Maths never sounded so good before Saffron Hall concert

PUBLISHED: 14:04 21 October 2019

Marcus du Sautoy. Photo: CONTRIBUTED.

Marcus du Sautoy. Photo: CONTRIBUTED.


As a man walked along Saffron Hall’s stage, the audience started cheering the beginning of Music and Maths on Wednesday, October 16.

However, the man was not the conductor, as one might have expected, but one of the violinists.

"We clapped the wrong guy," someone whispered and the audience continued applauding as another man appeared. The new man could have shouted "you got the wrong man again" as he simply put the music on the stand for the conductor and went off stage as the conductor, Marios Papadopoulos, finally enjoyed the cheers awaiting for him.

Oxford Philharmonic Orchestra had perhaps the most unexpected and difficult repertoire of this Saffron Hall season. It might not be everyone's cup of tea on its own.

But, together with Marcus du Sautoy, University of Oxford Simonyi Professor for the public understanding of science, and his mathematical explanations, it was not only the music that was increasingly interesting, but also the maths. That was even for those of us who had given up on it as soon as we had the chance.

The professor said: "I fell in love with maths at 13, when I was starting at a comprehensive school, which didn't have a hall as good as this, so you are lucky.

"At the same time, I fell in love with music. I remember being asked what I would like to play as a musical instrument and I saw three trumpets on a shelf, so I took the trumpet.

"Trumpeters spend a lot of time counting bars, as I am sure they agree. There's more than just counting in both maths and music. Maths isn't about arithmetic, it's the science of patterns, and I think music is the art of patterns. That is the connection."

The first composition performed was Prelude a l'apres-midi d'un faune by Debussy, which the professor said had: "An opening which felt like a challenge to composers of this century."

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This is because of the chromatic movement that defines the piece, with the challenge to contemporary composers being to find new scales to play it.

Du Sautoy demonstrated several musical concepts, such as Stravinsky's octatonic scale embedded in the opening movement of Symphony in Three Movements.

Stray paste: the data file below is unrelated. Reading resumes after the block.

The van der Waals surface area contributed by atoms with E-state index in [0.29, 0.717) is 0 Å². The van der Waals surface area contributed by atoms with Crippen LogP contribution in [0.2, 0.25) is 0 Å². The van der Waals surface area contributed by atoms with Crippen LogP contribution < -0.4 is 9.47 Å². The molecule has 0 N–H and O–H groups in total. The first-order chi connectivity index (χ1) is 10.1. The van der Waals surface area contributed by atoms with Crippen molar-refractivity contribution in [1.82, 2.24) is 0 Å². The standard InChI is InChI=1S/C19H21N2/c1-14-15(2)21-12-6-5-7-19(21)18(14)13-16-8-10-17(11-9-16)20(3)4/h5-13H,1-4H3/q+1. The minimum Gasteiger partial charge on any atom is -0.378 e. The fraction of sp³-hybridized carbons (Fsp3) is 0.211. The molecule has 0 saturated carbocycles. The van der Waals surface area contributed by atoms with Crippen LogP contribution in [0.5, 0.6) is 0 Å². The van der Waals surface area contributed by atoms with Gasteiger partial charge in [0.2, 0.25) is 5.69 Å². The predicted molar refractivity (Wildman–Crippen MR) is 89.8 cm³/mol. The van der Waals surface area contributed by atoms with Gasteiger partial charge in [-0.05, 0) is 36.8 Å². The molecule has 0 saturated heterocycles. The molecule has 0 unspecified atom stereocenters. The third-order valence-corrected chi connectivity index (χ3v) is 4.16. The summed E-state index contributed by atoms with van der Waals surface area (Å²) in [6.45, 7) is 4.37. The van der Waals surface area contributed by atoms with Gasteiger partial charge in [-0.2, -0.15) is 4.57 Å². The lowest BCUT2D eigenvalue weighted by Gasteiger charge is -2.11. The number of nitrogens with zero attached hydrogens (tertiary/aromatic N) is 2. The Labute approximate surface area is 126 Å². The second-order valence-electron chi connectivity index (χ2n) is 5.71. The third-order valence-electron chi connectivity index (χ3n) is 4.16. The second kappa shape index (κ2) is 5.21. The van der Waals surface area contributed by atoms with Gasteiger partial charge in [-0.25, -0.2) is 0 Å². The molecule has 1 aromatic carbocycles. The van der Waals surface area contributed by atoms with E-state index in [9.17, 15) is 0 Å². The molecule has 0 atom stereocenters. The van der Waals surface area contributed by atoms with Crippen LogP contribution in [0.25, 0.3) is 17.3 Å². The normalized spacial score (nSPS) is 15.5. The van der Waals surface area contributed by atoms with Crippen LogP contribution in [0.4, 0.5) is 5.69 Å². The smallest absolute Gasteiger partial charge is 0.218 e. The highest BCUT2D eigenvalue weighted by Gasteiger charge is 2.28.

The scale sounded unappealing on its own, but in this first part the piece had a sense of critical urgency, maintaining tension. The jabbing rhythms put me in mind of a fight sequence in a very old Hollywood film.

Du Satoy discussed the last composition of the night, Bartok's Music for Strings, Percussion and Celesta, BB 114 as one of his favourite pieces.

He said that just like Debussy, Bartok also heavily used the Fibonacci sequence in his music - for scales, rhythms and the rate at which new instruments joined in. (The Fibonacci sequence, developed by a 13th century Italian mathematician, is where each number is the sum of the two preceding ones).

The professor said: "Fibonacci numbers are nature's favourite numbers", explaining that they occur in nature frequently.

"If you count the number of petals of your flower, they are a Fibonacci number. (A number which can be broken down into the Fibonacci sequence). "If it's not, it's because a petal has fallen off." The audience giggled.

In Bartok's composition, the numbers can be detected in the xylophone during the Adagio introduction. The piece was truly the highlight of the night, with an eerie atmosphere almost as if taken from a movie, a celesta added to the orchestra, and a stereo sound comprising of viola, then violin, then cello musically intervening, due to Bartok's very symmetrical arrangement.

There was a dialogue between the strings, left and right of the conductor, as they were impressively flowing into each other.

The best performer of the night was undoubtedly Spanish double bass player Uxia Martinez Botana. She is principal double-bassist at the Brussels Philharmonic and played passionately and confidently throughout the evening. Overall, the night was undoubtedly dominated by excellence.

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